While meeting with the Platte Basin Timelapse (PBT) team for the first time last fall, I realized the magnitude of their efforts to catalog the movement of water, temporal change in various habitats, and diverse organisms that reside in the Platte River Basin. Little did I know that this meeting would significantly affect my future research and conservation interests. Since I was a young Boy Scout, I was enchanted by the natural world and, being a Millennial, deeply connected to the digital world. PBT provides the opportunity to fulfill several of my passions, including studying wildlife in the Great Plains through the use of cutting-edge technology.
I am currently a wildlife biology major at the University of Nebraska at Kearney (UNK), where students conduct independent research with a faculty mentor as part of their undergraduate experience. For my research project, I am working with Dr. Mary Harner and the PBT team. One of my roles involves maintaining wildlife audio recorders in central Nebraska as part of a collaboration among UNK, PBT, and Purdue University’s Center for Global Soundscapes to pair audio and visual data. Combining these mediums provides a broader representation of the region’s biodiversity and a novel avenue for telling the story of the Platte River Basin.
Spring was ripe with opportunities to learn and experiment with different techniques to record sounds of the Platte Basin. Our primary objective was to record sandhill cranes (Grus canadensis) and other sounds of spring at two locations: Mormon Island and Rowe Sanctuary. I worked with Ben Gottesman, a doctoral student at Purdue, setting up and maintaining the audio recorders. This included experimenting with several versions of windscreens for the microphones to hopefully outwit the relentless Westerlies while preserving audio quality. After a few weeks of testing the recorders, we were set up to systematically document the sights and sounds of the spring migration and budding prairie in central Nebraska. I also spent time learning how to create time-lapse videos and working with the sampled audio recordings. These efforts culminated in several compositions that furthered discussions about future collaborative efforts to combine audio and visual data.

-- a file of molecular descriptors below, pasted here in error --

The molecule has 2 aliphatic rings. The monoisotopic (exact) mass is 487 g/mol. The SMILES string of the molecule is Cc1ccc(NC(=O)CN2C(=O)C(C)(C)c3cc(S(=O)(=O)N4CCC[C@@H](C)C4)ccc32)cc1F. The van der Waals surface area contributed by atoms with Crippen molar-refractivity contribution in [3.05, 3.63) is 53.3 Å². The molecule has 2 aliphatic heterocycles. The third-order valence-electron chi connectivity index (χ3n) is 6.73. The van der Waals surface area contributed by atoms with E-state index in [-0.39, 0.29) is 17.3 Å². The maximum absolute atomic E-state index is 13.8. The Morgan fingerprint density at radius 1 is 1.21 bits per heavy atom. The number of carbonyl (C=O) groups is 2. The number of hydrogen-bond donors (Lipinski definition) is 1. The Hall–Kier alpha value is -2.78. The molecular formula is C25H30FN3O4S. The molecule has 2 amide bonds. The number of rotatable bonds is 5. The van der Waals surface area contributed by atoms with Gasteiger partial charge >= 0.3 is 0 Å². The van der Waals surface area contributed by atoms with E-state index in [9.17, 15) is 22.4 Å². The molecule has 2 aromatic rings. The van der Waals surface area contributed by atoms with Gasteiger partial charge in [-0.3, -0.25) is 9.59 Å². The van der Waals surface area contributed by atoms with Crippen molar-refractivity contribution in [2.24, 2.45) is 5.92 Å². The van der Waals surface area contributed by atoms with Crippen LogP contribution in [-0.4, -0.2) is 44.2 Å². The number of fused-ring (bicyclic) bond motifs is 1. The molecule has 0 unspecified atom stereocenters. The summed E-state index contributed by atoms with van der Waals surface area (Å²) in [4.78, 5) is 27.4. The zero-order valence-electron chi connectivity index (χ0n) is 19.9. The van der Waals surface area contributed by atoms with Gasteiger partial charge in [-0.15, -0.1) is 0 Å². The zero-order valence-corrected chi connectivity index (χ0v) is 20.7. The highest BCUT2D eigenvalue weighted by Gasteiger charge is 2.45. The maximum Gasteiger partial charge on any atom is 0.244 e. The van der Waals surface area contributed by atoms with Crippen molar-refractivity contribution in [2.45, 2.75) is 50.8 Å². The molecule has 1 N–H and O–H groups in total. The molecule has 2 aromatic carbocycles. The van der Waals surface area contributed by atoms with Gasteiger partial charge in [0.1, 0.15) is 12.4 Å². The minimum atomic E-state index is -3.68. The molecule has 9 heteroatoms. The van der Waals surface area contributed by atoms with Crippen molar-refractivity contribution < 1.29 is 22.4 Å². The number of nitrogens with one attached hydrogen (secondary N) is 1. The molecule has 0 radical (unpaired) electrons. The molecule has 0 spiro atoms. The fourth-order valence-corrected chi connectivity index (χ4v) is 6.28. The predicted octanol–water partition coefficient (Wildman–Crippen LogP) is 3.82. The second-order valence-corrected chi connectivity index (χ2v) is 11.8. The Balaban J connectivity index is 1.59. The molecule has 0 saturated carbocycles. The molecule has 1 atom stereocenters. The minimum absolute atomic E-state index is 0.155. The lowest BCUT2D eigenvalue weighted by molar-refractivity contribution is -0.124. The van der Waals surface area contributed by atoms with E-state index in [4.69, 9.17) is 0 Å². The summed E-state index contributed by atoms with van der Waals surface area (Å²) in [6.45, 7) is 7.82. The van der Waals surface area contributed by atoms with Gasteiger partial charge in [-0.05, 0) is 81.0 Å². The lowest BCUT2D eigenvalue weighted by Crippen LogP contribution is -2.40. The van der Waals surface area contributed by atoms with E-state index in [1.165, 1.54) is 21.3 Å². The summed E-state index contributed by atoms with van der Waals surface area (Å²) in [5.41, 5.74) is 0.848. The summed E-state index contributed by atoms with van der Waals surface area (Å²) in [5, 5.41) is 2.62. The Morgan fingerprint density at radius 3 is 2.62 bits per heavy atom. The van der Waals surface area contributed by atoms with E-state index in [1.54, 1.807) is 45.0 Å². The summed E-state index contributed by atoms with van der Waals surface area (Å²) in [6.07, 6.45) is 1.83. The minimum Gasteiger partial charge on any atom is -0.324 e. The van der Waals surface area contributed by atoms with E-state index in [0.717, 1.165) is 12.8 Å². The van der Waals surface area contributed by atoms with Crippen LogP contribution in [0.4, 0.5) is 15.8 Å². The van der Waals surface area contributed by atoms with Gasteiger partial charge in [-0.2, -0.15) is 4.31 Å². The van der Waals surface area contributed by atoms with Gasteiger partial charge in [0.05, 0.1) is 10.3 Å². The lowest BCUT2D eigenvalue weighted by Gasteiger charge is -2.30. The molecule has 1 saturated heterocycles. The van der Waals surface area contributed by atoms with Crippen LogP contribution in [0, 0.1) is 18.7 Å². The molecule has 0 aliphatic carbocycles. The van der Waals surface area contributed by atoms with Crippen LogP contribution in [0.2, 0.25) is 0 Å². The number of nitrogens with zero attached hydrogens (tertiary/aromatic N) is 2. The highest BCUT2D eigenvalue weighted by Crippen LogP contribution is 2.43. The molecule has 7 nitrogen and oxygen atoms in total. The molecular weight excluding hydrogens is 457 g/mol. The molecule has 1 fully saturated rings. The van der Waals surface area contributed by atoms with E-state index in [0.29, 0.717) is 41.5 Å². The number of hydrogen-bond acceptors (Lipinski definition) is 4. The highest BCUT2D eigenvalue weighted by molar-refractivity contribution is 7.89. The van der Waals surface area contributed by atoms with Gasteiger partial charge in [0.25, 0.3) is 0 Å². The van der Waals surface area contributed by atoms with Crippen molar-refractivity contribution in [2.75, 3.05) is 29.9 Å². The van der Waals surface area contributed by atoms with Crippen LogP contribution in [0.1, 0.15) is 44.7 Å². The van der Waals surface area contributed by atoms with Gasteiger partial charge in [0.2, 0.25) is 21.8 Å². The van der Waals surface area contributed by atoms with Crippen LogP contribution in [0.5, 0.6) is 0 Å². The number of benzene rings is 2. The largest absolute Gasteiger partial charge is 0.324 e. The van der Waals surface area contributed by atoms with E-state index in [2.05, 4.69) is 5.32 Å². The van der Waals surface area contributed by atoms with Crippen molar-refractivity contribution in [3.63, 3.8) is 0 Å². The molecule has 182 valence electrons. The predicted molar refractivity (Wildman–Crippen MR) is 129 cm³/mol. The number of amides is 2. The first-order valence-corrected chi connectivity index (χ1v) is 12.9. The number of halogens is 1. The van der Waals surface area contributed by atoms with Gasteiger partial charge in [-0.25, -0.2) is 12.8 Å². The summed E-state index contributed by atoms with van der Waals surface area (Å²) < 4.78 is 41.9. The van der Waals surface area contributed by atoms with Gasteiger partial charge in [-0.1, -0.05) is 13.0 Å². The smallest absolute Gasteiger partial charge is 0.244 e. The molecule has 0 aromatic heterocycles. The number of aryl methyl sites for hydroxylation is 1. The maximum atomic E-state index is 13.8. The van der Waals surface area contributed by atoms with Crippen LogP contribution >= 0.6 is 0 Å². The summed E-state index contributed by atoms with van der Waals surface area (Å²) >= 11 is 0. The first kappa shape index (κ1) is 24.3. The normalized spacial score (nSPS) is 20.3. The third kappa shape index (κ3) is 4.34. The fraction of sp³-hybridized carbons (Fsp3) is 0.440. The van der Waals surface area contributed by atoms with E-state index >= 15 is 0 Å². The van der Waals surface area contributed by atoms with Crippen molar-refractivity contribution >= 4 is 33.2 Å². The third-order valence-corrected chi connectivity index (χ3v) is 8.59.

In addition to experiences along the central Platte River, I had the opportunity to visit southern Texas with my UNK ornithology class. In late March, we traveled to Aransas National Wildlife Refuge and Bentsen-Rio Grande Valley State Park to view neotropical birds and the overwintering grounds of many temperate species that migrate through central Nebraska. It was a privilege to see many seasonal residents before and during their northward expedition. During this trip, I practiced identifying birds and experimented with a handheld audio recorder. Before we set out each day, I placed the recorder in a woodland, wetland, or coastal environment near our campsite while we trekked around the refuge or state park. These recordings gave a glimpse of the region’s biodiversity that was not seen by the average visitor.
In April another opportunity arose, this time to visit the Switzer Ranch near Burwell, Nebraska, to view nonmigratory birds. I spent two mornings in blinds viewing greater prairie chicken (Tympanuchus cupido) and sharp-tailed grouse (Tympanuchus phasianellus) leks, witnessing some of the most energetically and temporally expensive mating rituals in the region. As you may have guessed, we placed recorders at both leks in order to capture the various sounds emitted, especially the diverse palate of the battling males. Later in the semester, Dr. Harner and I experimented with placing acoustic recorders in other habitats along the Platte River, including a riparian woodland, open grassland, and floodplain, to examine the associated wildlife and broaden our audio database of the region. All of these recordings may be used in future educational and research-oriented activities, as well as serve as historical records of wildlife in the Platte River Basin.
As for this fall, I will be analyzing North American beaver (Castor canadensis) behavior using imagery from Michael Forsberg and the PBT team gathered from a beaver lodge on land protected and managed by the Crane Trust. For the past year, there has been a variety of cameras monitoring different aspects of a beaver complex in the Platte River Basin, including the lodge, dam, movement corridors, and sole opening in the frozen pond last winter. The imagery will be used to analyze beaver behavior, as well as the ecological and commensal interactions their structures provide throughout the year. The significance of the Platte Basin Timelapse project extends far beyond the breathtaking imagery of water throughout the river basin and is applicable for scientific research on the behavior and natural history of native and migratory species. This effort will inevitably blossom into future studies using the vast catalog of time-lapse imagery and audio data compiled through this collaborative effort.